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Water works for youth leaders


Providing a constant water supply to the biomass in the bioreactors at Te Hōnonga a Iwi is vital to the restoration’s success and fortunately Miriam Scott and Caleb Young are on the job.


This young Water Management team monitors that enough water is being delivered to the bioreactors to ensure the aerobic microorganisms, such as bacteria and fungi, living within the biomass can survive in their optimal conditions.


By supporting the process of converting bio-organic waste into a high-quality compost right at Rosedale Park, Miriam and Caleb are helping the project reduce the carbon emissions that would be created by transporting the organic waste off the site and importing compost.

The compost is used to increase plant survival and growth rates at the restoration, which also helps sequester more carbon quicker.


Rainwater that’s collected by a local business supplies most of the water to the bioreactors and Miriam and Caleb ensure the pump has power and the filter is clear, so that the pump can operate smoothly.


“Sometimes we do not have enough rain for the bioreactors' needs so we are in charge of communicating with the secondary water supplier, Watercare,” says Miriam, who is 19 and in her first year at university. “We regularly check the water levels and if we are low on water and we know rain is not likely, we contact Brendon at Watercare.”


Watercare needs a week’s notice to deliver water as the transfer is co-ordinated with another project business partner, Ventia. Sometimes the rain arrives in time and Miriam and Caleb can cancel the order.


The other part of checking the water system is making sure that the hoses are functioning effectively within the reactors, and Miriam and Caleb both helped source the wooden pallets the bioreactors sit on from the local waste stream.


But the pair’s commitment to Te Hōnonga a Iwi Restoring Rosedale Park goes further than water management. They both attend most community working bees to pick up mulch to put in the reactors, plant, sow cover crops or release plants from the weeds.


Growing up, Miriam has played hockey at North Harbour Hockey Association, giving her a direct connection to the project, which she sees as a way to give back to the community. She is also the daughter of project manager Nicky Shave.


“I care about the environment’s wellbeing so contributing to Te Hōnonga a Iwi is important to me. I am studying Global Studies at university and my major is Global Environment and Sustainable Development, so I believe this restoration project will further help me learn about human impact on the environment and ways to mitigate and adapt to climate change.”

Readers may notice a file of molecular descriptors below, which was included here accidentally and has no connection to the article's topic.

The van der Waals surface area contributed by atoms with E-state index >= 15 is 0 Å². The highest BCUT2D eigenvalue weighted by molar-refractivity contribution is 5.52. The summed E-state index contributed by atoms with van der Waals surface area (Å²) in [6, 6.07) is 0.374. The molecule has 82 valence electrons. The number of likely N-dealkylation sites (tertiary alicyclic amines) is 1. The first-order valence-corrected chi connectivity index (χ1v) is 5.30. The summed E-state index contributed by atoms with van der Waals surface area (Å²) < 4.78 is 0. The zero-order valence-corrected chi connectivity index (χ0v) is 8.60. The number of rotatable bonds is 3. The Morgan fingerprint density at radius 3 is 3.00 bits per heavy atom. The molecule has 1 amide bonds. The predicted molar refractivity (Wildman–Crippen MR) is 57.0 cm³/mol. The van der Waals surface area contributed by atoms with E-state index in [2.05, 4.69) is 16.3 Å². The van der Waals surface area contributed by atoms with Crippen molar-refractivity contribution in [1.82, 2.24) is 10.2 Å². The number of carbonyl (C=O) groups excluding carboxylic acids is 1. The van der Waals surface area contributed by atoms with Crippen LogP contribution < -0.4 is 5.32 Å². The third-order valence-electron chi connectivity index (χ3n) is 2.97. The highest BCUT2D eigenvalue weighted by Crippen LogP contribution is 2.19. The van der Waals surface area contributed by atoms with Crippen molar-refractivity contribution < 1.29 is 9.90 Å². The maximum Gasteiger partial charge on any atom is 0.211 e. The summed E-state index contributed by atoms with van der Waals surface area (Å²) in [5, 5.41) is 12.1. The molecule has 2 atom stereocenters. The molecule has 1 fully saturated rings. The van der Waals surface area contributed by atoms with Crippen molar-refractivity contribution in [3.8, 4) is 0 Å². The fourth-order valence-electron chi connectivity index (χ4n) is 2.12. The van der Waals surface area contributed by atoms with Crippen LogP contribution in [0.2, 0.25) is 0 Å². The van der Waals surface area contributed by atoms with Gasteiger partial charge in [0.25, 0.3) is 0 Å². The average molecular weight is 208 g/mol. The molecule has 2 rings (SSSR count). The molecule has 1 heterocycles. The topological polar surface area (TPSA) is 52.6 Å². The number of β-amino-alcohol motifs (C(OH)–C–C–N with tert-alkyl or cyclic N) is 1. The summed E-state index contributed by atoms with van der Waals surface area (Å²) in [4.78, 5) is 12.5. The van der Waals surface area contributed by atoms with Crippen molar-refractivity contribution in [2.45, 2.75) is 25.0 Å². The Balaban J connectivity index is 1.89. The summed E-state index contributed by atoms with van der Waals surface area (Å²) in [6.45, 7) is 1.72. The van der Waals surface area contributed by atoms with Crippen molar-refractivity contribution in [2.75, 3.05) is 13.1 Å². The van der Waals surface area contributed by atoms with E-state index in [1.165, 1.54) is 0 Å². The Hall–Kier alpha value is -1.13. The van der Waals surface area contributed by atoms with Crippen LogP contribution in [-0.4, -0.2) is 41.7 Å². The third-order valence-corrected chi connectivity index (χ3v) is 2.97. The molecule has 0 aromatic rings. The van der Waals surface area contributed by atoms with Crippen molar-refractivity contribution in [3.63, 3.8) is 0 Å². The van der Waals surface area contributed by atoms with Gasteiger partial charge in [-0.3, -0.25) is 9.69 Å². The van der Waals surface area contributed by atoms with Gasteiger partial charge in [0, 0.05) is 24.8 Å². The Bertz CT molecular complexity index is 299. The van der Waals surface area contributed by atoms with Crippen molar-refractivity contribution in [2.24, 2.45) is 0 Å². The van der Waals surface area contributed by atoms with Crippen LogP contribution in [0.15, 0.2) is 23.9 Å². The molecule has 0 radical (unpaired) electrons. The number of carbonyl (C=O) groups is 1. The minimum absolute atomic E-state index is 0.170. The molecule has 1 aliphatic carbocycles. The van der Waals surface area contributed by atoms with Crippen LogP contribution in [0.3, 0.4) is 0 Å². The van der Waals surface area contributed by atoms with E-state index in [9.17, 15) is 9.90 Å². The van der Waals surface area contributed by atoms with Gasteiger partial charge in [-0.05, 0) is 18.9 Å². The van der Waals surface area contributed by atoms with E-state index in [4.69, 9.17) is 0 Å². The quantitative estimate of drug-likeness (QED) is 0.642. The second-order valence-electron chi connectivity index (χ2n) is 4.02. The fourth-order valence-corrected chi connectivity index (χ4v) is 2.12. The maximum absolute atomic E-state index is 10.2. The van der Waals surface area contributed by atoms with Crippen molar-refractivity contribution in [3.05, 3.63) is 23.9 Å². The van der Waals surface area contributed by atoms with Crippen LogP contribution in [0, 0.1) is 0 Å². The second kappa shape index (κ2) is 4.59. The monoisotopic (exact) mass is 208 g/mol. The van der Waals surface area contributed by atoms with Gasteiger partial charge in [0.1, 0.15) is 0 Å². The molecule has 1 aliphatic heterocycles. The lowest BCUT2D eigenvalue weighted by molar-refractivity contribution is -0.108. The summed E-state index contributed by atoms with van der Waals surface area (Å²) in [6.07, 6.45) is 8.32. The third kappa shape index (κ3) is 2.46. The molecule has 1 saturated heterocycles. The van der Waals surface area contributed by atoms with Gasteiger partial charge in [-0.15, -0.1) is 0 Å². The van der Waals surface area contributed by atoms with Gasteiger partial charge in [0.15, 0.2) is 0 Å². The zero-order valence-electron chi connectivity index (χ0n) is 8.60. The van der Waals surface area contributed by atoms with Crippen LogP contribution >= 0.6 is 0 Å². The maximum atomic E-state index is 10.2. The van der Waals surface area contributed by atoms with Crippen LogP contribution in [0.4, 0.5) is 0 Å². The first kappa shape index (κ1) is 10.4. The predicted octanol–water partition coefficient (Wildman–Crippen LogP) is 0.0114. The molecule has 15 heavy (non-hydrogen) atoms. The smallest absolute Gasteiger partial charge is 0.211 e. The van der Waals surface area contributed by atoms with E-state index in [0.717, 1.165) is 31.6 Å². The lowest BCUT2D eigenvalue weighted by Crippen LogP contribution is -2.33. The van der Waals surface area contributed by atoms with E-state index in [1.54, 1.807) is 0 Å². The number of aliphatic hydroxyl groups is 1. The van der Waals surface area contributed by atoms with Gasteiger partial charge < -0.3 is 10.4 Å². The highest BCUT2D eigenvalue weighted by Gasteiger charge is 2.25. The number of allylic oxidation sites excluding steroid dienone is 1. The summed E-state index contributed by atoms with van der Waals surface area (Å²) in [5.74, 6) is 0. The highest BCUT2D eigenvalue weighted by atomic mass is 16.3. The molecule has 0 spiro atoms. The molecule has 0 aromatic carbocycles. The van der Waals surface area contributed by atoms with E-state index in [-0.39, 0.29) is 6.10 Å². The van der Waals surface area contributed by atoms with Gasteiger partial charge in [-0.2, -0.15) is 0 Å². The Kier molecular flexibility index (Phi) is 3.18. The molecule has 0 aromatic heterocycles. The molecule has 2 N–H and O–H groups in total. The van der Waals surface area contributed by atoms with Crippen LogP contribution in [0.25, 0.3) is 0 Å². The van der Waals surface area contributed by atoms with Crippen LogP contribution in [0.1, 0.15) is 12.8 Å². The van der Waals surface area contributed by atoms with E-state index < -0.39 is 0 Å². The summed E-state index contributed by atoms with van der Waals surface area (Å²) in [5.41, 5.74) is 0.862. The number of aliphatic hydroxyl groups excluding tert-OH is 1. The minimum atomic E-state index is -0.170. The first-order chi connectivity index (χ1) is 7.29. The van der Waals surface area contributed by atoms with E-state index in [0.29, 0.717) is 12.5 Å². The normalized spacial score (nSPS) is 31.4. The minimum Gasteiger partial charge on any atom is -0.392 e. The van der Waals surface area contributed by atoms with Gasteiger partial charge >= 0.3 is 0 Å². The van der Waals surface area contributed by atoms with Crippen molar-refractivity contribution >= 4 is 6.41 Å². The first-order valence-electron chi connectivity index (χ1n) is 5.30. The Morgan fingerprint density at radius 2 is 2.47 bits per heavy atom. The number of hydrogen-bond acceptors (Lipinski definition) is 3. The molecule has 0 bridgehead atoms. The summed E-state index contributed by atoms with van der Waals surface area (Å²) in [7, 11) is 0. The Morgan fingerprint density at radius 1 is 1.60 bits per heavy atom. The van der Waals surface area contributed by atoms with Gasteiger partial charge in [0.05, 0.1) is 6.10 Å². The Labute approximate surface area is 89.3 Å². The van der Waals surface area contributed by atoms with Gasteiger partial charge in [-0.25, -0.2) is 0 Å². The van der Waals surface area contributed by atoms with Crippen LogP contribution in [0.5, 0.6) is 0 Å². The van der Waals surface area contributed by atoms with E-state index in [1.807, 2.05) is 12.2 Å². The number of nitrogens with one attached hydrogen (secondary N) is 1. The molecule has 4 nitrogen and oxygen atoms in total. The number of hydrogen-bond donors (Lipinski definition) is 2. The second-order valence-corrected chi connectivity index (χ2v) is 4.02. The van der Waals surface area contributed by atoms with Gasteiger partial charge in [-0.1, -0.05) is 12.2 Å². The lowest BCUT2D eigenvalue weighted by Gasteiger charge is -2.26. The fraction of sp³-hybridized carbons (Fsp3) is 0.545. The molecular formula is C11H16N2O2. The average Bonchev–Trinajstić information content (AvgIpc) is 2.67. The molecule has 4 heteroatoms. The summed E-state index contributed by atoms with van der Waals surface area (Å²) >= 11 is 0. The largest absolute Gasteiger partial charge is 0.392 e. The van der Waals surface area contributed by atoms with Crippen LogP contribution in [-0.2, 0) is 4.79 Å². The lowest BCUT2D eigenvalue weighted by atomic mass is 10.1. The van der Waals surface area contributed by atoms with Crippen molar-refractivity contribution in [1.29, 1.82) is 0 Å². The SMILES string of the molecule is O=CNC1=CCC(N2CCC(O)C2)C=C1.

Caleb, 18, is an electrical apprentice who likes fixing things and helping people so the water management role suits his interests. “The school I graduated from is a contributor to Te Hononga a Iwi. So I had connections with the project through school and Miriam.”


The pair say the most satisfying part of contributing to Te Hōnonga a Iwi is seeing the growth of native plants on the land as it starts to regenerate. They also appreciate seeing school students getting involved and caring about the environment, as education is crucial to sustainability.


“We both believe that environmental projects such as Te Hōnonga a Iwi are important because having a local restoration where people can offer service to increase the wellbeing of the planet and mitigate climate change is what we need to do across Aotearoa and across the world to keep global warming at the level it is,” says Miriam.


“We are going to be living and working in a very challenging environment if we all do not take action to do what we can to stop global warming. Also, this project invests in increasing the wellbeing of the local ecosystems and helping biodiversity across the world to flourish again which we will benefit from in the future.”


Both are conscious of the environment in their everyday lives, as well. Caleb is careful not to contribute to wasteful use of resources, and works and socialises locally to reduce his impact on the environment.


Miriam drives an EV car and avoids single use plastics at home. “I am studying to have a career in mitigating climate change. I exercise by running locally from my home. I try not to waste food and I recycle or repurpose clothing.


If you would like to volunteer to help with the Te Hōnoga a Iwi Restoring Rosedale Park project, email hello@restoringrosedalepark.org.nz

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